While you might think that the 10km/h difference is negligible, it can make the difference between a suspended driving license and 18 demerit points. So think twice before you decide to blast down the street at high speeds.

Myth 5: Doesn't make sense to own an electric car in Singapore unless you have a landed property

SP Group aims to launch a total of 1,000 charging points in Singapore by 2020
For the longest time, electric cars seem like a ludicrous suggestion for people who stay in HDB flats. There are no charging points in multi-storey carparks. Hence, short of an insane contraption of dangling extension cords, there's simply no way to charge your oversized toy car.

However, times are changing and there are now many electric car charging points available, with SP Group fielding 38 high-speed charging points available to public, on top of the charging points located at various electric car dealers' showroom. SP Group also aims to launch a total of 1,000 charging points in Singapore by 2020. If you ask us, the future is pretty much electrified!

Myth 6: Shaking and rocking your car to pump more fuel

Fill up your car like a normal person, don't rock your car like a fool!
Singaporeans like to get their money worth. With the insane petrol prices here, you can often spot us filling up with the considerably cheaper petrol across the border. Many believe that by rocking their cars, they can pump in a larger quantity of fuel, making the most out of their trip to Johor Bahru.

This is, unfortunately, a hilarious misconception. Should you want to fill the fuel tank up to the brim, you should wait for the foam and air bubbles to settle instead. Now you know that your efforts to save a couple of dollars really only serve to make you look like a clown.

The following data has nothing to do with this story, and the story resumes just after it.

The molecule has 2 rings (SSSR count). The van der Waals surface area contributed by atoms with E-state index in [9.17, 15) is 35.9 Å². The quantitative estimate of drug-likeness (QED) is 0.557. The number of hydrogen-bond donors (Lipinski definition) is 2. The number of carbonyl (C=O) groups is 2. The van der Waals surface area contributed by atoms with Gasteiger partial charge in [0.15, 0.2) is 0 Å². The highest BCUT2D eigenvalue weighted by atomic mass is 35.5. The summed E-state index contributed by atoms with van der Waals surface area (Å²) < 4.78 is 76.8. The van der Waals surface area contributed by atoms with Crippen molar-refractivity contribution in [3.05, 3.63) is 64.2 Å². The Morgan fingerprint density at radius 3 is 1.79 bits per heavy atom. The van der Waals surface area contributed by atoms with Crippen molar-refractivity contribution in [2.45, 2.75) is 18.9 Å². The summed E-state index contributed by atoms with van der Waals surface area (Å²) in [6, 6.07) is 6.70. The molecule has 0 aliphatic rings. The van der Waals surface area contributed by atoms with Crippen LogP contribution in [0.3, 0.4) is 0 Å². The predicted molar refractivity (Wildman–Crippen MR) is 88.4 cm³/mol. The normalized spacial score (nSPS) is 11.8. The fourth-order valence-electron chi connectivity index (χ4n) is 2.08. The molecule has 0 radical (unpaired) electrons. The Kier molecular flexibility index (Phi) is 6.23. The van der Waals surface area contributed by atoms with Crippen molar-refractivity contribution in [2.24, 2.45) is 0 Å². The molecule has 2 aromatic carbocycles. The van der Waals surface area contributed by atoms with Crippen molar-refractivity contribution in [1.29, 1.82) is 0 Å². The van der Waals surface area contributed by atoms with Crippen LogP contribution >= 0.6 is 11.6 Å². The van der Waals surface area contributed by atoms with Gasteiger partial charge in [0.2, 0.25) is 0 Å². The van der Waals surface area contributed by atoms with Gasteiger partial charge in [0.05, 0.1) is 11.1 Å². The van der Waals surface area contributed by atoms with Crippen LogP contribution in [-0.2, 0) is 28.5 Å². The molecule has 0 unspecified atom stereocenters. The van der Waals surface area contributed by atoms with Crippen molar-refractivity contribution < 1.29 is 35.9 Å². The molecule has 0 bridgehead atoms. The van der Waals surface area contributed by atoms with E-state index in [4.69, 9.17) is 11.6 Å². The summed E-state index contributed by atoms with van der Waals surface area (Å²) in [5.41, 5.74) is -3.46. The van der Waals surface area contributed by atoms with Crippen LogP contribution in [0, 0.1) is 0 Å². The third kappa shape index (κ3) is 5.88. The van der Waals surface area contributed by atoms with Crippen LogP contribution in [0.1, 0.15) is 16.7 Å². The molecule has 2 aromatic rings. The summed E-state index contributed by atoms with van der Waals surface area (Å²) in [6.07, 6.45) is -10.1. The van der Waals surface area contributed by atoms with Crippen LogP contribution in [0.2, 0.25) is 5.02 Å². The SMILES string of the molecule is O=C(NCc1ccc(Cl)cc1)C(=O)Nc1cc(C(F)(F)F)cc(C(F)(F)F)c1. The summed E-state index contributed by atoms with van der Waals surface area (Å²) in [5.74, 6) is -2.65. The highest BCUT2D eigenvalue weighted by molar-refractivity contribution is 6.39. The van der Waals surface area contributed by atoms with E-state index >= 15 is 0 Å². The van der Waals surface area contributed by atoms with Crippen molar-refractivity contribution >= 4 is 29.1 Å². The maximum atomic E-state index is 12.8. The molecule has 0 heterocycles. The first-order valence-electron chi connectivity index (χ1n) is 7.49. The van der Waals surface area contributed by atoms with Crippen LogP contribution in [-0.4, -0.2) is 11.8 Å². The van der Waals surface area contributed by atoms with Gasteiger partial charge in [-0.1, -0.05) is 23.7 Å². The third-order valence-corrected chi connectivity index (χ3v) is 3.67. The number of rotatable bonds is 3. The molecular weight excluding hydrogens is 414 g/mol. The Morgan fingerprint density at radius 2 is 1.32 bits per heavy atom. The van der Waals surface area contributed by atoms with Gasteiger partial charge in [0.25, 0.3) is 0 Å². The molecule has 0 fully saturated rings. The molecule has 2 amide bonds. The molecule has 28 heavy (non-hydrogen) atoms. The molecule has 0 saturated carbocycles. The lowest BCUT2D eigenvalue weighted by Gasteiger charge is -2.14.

Myth 7: Pump premium high-octane fuel once in a while to 'clean' the engine

Paying more for high-octane fuel might be a waste of money if you drive an econobox
Nope, running high-octane fuel does not clean your engine. That is achieved with the additives which are found in the entire range of petrol that is available - regardless of octane rating. So, why then do petrol stations offer high-octane fuel and what good are they for? Well, in high performance engines, low-octane fuel might ignite prematurely, causing a phenomenon known as engine knock, potentially causing damage while impeding performance at the same time. Higher octane fuels have a lower propensity to pre-ignite under immense compressive forces, which is why sports cars and the likes stand to benefit from them. Meanwhile, your econobox isn't designed to take advantage of high-octane fuels, so don't even bother. There's no benefit to be found here.

Myth 8: Using your mobile phone at petrol stations will cause an explosion

Using your mobile phone at a petrol station is unlikely to cause a grisly death by explosion.
Notice that sign you find in all petrol stations, telling you to turn your mobile phone off? It's a lie. Many outlets have experimented with the theory, with attempts to ignite petrol vapour with the radiation from a mobile phone and yet not one succeeded. Truth is, while microwaves emitted from mobile phones could possibly generate a spark that could ignite petrol fumes. The waves emitted from phones in normal circumstances are actually far too weak to create an explosion.

Chances are, as long as you are not doing something like lighting up a cigarette with a lighter at the pumps, you should be safe. Petrol really doesn't combust or explodes spontaneously at the ring of a mobile phone.